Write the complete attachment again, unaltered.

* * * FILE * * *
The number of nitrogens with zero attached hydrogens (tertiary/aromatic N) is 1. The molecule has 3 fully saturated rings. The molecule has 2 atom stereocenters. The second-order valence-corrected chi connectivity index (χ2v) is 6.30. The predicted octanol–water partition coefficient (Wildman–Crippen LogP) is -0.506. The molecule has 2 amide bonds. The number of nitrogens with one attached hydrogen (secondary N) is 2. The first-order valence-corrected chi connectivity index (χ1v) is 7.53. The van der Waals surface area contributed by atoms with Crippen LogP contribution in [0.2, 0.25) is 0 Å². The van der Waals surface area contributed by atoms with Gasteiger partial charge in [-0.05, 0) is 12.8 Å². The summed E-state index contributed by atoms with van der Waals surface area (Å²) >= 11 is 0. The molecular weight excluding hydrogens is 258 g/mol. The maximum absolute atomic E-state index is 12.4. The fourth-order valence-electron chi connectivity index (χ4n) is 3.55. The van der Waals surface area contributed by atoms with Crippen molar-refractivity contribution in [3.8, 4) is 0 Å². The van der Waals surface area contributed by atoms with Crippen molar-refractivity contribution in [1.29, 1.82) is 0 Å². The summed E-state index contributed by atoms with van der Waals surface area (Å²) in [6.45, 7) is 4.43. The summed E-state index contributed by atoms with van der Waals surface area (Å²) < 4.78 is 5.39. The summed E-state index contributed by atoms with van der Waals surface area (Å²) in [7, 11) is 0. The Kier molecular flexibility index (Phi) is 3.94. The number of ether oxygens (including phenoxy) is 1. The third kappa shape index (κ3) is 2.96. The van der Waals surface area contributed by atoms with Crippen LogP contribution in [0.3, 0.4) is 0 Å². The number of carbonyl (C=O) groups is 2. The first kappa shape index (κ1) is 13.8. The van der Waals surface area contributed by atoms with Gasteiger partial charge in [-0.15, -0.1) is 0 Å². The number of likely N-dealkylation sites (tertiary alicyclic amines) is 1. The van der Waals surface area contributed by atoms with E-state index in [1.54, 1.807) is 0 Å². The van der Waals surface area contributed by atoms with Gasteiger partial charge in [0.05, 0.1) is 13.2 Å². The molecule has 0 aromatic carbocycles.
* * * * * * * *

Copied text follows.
The number of nitrogens with zero attached hydrogens (tertiary/aromatic N) is 1. The molecule has 3 fully saturated rings. The molecule has 2 atom stereocenters. The second-order valence-corrected chi connectivity index (χ2v) is 6.30. The predicted octanol–water partition coefficient (Wildman–Crippen LogP) is -0.506. The molecule has 2 amide bonds. The number of nitrogens with one attached hydrogen (secondary N) is 2. The first-order valence-corrected chi connectivity index (χ1v) is 7.53. The van der Waals surface area contributed by atoms with Crippen LogP contribution in [0.2, 0.25) is 0 Å². The van der Waals surface area contributed by atoms with Gasteiger partial charge in [-0.05, 0) is 12.8 Å². The summed E-state index contributed by atoms with van der Waals surface area (Å²) >= 11 is 0. The molecular weight excluding hydrogens is 258 g/mol. The maximum absolute atomic E-state index is 12.4. The fourth-order valence-electron chi connectivity index (χ4n) is 3.55. The van der Waals surface area contributed by atoms with Crippen molar-refractivity contribution in [3.8, 4) is 0 Å². The van der Waals surface area contributed by atoms with Crippen molar-refractivity contribution in [1.29, 1.82) is 0 Å². The summed E-state index contributed by atoms with van der Waals surface area (Å²) in [6.45, 7) is 4.43. The summed E-state index contributed by atoms with van der Waals surface area (Å²) < 4.78 is 5.39. The summed E-state index contributed by atoms with van der Waals surface area (Å²) in [7, 11) is 0. The Kier molecular flexibility index (Phi) is 3.94. The number of ether oxygens (including phenoxy) is 1. The third kappa shape index (κ3) is 2.96. The van der Waals surface area contributed by atoms with Crippen LogP contribution in [0.3, 0.4) is 0 Å². The number of carbonyl (C=O) groups is 2. The first kappa shape index (κ1) is 13.8. The van der Waals surface area contributed by atoms with Gasteiger partial charge in [-0.15, -0.1) is 0 Å². The number of likely N-dealkylation sites (tertiary alicyclic amines) is 1. The van der Waals surface area contributed by atoms with E-state index in [1.54, 1.807) is 0 Å². The van der Waals surface area contributed by atoms with Gasteiger partial charge in [0.05, 0.1) is 13.2 Å². The molecule has 0 aromatic carbocycles.